Creating and Destroying a ZFS Snapshot
You can use the zfs snapshot command to create a snapshot, which takes as its only argument the name of the snapshot that you want to create. In the example below, you are creating a snapshot of datapool/home/user that is named friday.
# zfs snapshot datapool/home/user@friday
To destroy a ZFS snapshot, use the zfs destroy command followed by the snapshot name. In the example below, you are destroying the snapshot named datapool/home/user@friday.
# zfs destroy datapool/home/user@friday
There are several things that you must keep in mind when attempting to destroy a ZFS snapshot.
- A data set cannot be destroyed if snapshots of the data set exist.
- If clones have been created from a snapshot, they must be destroyed before the snapshot can be destroyed.
Renaming a ZFS Snapshot
You can rename a snapshot by using the zfs rename command followed by the snapshot name. In the example below, the snapshot datapool/home/user@friday resides in hrpool/home is renamed to datapool/home/user@today.
# zfs rename datapool/home/user@friday datapool/home/user@today
To recursively rename snapshots, use zfs rename –r followed by the snapshot name. In the example in the slide, only those snapshots that are named @yesterday are renamed to @2daysago.
# zfs rename -r users/home@yesterday @2daysago
Displaying a ZFS Snapshot
You can use the zfs list -t snapshot command to display snapshots as shown in this example.
# zfs list -t snapshot NAME USED AVAIL REFER MOUNTPOINT rpool/ROOT/solaris@install 55.0M - 2.67G - rpool/ROOT/solaris/var@install 2.51M - 220M - rpool/export/home@friday 0 - 32K -
You can enable or disable the display of snapshot listings in the zfs list output by using the listsnapshots pool property. This property is disabled by default. To enable this property, use zpool set listsnapshots=on, followed by the pool name. For example :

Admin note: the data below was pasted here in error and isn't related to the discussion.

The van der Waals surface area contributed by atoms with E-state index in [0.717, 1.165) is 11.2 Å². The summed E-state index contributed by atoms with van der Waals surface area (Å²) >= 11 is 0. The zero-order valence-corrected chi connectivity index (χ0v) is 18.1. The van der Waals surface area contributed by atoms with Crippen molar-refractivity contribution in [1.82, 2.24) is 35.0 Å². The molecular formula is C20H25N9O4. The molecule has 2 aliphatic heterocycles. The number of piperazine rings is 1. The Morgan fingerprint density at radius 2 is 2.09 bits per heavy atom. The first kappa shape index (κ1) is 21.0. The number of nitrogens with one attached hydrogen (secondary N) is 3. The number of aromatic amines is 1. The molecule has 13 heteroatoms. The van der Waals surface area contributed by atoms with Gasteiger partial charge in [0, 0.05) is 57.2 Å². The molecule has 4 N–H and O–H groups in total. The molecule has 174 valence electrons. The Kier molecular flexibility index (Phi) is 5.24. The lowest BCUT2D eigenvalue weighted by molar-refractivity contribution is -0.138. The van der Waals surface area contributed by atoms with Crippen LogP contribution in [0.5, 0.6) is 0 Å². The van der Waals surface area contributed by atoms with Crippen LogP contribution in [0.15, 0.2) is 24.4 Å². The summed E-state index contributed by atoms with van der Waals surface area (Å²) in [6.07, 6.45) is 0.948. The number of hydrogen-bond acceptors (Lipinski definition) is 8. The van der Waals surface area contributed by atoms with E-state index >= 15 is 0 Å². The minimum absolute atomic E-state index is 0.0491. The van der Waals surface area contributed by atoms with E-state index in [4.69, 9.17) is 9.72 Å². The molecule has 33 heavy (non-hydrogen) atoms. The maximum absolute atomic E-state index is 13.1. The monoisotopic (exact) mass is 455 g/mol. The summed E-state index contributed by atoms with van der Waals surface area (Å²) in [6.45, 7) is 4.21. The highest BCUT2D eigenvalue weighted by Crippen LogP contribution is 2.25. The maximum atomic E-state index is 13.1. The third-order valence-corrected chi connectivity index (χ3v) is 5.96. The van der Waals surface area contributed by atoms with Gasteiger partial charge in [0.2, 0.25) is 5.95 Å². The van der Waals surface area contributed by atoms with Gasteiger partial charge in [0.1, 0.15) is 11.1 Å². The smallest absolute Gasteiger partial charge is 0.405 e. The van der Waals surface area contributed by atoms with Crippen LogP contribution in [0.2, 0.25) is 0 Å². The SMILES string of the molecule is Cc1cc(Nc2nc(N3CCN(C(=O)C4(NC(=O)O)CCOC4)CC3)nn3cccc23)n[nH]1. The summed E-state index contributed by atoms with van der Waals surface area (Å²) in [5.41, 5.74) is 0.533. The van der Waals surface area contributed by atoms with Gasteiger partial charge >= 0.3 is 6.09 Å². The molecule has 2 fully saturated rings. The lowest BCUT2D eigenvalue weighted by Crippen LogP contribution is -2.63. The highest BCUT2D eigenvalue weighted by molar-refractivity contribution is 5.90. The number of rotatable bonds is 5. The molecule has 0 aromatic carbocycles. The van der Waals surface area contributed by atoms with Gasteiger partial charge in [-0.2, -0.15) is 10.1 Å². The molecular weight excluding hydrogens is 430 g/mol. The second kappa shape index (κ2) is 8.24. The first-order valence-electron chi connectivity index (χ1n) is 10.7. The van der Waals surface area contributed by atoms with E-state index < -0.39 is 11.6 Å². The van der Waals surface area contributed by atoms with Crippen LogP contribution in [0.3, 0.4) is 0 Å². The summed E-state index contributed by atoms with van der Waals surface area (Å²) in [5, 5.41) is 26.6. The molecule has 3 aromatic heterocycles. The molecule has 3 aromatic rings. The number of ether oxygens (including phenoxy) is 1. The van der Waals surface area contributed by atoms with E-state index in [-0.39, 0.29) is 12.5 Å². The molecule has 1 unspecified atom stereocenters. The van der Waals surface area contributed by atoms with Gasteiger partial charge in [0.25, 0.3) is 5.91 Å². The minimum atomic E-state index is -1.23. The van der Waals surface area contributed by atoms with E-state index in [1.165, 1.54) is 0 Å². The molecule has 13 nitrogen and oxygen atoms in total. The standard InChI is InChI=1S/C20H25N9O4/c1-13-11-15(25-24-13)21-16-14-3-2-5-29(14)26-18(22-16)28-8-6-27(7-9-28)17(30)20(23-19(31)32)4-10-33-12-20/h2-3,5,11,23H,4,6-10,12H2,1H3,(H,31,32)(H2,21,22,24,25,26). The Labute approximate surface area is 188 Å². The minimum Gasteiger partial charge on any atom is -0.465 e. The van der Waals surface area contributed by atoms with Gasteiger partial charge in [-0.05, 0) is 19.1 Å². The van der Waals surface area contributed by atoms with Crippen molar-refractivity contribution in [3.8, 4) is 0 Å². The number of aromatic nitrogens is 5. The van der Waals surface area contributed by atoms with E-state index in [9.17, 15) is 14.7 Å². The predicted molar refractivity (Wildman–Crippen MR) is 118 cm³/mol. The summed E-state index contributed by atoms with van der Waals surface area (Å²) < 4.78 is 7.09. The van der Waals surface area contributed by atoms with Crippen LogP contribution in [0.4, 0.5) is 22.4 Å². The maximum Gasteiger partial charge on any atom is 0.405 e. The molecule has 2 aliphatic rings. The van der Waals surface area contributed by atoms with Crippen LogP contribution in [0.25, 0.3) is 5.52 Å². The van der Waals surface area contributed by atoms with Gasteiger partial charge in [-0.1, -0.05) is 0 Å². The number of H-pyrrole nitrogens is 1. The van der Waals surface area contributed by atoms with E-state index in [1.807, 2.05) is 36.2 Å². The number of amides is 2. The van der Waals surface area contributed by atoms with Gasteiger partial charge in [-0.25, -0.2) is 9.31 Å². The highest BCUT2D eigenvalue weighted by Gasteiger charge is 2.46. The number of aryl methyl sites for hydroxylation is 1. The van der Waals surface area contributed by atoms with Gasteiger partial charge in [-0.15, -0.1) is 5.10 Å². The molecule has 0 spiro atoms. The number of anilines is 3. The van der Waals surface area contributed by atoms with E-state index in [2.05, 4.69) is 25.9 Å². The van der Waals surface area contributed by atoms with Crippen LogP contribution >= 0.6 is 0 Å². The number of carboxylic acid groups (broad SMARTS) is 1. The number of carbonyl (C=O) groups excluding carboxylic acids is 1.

# zpool set listsnapshots=on rpool
To list the snapshots created for a specific file system, enter zfs list -r -t snapshot followed by the file system name.
# zfs list -r -t snapshot rpool/export/home NAME USED AVAIL REFER MOUNTPOINT rpool/export/home@friday 0 - 32K - rpool/export/home/geek@2days 0 - 34K -
In the example above, the snapshots created for the file system rpool/export/home are listed. This information is displayed by using the name and creation properties.
Accessing the Snapshot files
The snapshots of file systems are accessible in the .zfs/snapshot directory within the root of the file system. For example, if rpool/export/home is mounted on /export/home, the rpool/export/home@friday snapshot data is accessible in the /export/home/.zfs/snapshot/friday directory, as shown in the example below.
# ls /export/home/.zfs/snapshot friday
Rolling Back a ZFS Snapshot
You can use the zfs rollback command followed by the snapshot name to discard all the changes made since a specific snapshot. The zfs rollback command causes the file system to revert to its state at the time the snapshot was taken. In the example below, the datapool/home/user file system is rolled back to the thursday snapshot.
# zfs rollback datapool/home/user@thursday
By default, the zfs rollback command cannot roll back to a snapshot other than the most recent snapshot. To roll back to an earlier snapshot, you must destroy all intermediate snapshots. To do this, you must specify the -r option with the zfs rollback command followed by the snapshot name, as shown in the example below.
# zfs rollback -r datapool/home/user@tuesday
Here, the datapool/home/user file system is rolled back to the tuesday snapshot. For this operation to take place, the wednesday and thursday snapshots must be destroyed.